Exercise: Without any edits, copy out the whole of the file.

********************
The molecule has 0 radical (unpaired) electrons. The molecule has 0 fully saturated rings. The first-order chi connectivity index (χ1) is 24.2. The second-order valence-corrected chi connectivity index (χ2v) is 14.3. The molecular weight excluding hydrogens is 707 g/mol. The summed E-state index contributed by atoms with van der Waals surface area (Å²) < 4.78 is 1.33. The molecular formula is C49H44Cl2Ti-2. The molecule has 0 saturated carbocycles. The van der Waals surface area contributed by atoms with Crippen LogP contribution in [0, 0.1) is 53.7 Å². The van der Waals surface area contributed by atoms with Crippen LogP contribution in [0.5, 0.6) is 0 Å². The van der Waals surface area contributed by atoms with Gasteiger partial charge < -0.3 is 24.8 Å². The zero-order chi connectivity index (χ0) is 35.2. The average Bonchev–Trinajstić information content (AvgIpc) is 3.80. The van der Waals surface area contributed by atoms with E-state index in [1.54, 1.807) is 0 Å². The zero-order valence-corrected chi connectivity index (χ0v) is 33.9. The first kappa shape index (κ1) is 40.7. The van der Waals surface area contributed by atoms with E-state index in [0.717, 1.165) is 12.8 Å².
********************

The molecule has 0 radical (unpaired) electrons. The molecule has 0 fully saturated rings. The first-order chi connectivity index (χ1) is 24.2. The second-order valence-corrected chi connectivity index (χ2v) is 14.3. The molecular weight excluding hydrogens is 707 g/mol. The summed E-state index contributed by atoms with van der Waals surface area (Å²) < 4.78 is 1.33. The molecular formula is C49H44Cl2Ti-2. The molecule has 0 saturated carbocycles. The van der Waals surface area contributed by atoms with Crippen LogP contribution in [0, 0.1) is 53.7 Å². The van der Waals surface area contributed by atoms with Crippen LogP contribution in [0.5, 0.6) is 0 Å². The van der Waals surface area contributed by atoms with Gasteiger partial charge < -0.3 is 24.8 Å². The zero-order chi connectivity index (χ0) is 35.2. The average Bonchev–Trinajstić information content (AvgIpc) is 3.80. The van der Waals surface area contributed by atoms with E-state index in [1.54, 1.807) is 0 Å². The zero-order valence-corrected chi connectivity index (χ0v) is 33.9. The first kappa shape index (κ1) is 40.7. The van der Waals surface area contributed by atoms with E-state index in [0.717, 1.165) is 12.8 Å².